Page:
At about 7:30 a.m. daily, Jeanine Watt wakes up to have a protein shake. Then she will spend an hour checking Facebook or playing on the computer before heading to work in the morning and the gym in the evening.
It might seem like the daily schedule of a student who is trying to balance work and school, but Jeanine Watt is 63 years old.
In August, she defended those records herself at the Amateur World Powerlifting Congress in Orlando, Florida, the US. Although her deadlift record was surpassed by another competitor, Watt managed to break her own bench press record.
When being asked who she was outside of the gym, she would describe herself as someone who hadn’t decided what she wanted to do when she grew up.
“I have a biology degree. Then I went to become the union steward for the service employees at the hospital. After that I went to law school,” Watt said.
“I’ve worked as a stand-up comic. I opened for Elvira Kurt once, which was my big dream. And then, I was a hypnotist for a while.”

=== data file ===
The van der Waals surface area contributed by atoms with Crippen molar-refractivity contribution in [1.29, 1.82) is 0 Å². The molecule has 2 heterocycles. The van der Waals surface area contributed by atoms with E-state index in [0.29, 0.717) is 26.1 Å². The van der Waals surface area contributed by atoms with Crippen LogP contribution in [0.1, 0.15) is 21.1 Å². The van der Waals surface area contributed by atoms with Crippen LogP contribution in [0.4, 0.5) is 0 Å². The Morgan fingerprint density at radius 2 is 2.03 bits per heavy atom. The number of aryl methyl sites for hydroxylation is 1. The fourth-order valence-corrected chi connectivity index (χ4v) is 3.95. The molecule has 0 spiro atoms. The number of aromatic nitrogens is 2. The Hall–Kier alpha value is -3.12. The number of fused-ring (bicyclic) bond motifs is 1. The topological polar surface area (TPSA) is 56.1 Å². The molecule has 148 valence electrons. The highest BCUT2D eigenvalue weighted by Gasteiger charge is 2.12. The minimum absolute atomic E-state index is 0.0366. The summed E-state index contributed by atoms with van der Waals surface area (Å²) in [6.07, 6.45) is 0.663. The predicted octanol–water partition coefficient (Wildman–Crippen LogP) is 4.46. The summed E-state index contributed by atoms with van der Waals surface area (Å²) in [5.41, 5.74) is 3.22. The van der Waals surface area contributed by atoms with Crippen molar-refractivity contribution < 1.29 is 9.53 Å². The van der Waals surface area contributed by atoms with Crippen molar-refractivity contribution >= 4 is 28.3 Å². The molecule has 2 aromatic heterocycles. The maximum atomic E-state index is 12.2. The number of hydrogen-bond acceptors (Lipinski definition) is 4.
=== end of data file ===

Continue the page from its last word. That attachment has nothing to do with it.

Recreationally, the 63-year-old used to play softball; however, that came to an end as her team disbanded about 3 years ago.
Watt says she also loves going to hardware stores to see the looks on employees’ faces when they watch her carry heavy items around the store by herself.
Watt, who signed up as a True Fitness gym member in March 2018, said: “I wanted to get in shape; therefore I decided to try some sports.”
Later that year, before signing up for the Canadian Senior Games in August, she tried mud runs and boating.
“The only thing I figured that I could get there with is running. I found out it was a bad idea … The track didn’t suit for me as I’m not built like a track athlete.”
I’m 63 years old now and I intend to break the bench press and deadlift record for 100-year-olds.”, Watt said.
However, she didn’t leave the Canadian Senior Games empty-handed as on the very first day she ever long-jumped, she won a bronze medal.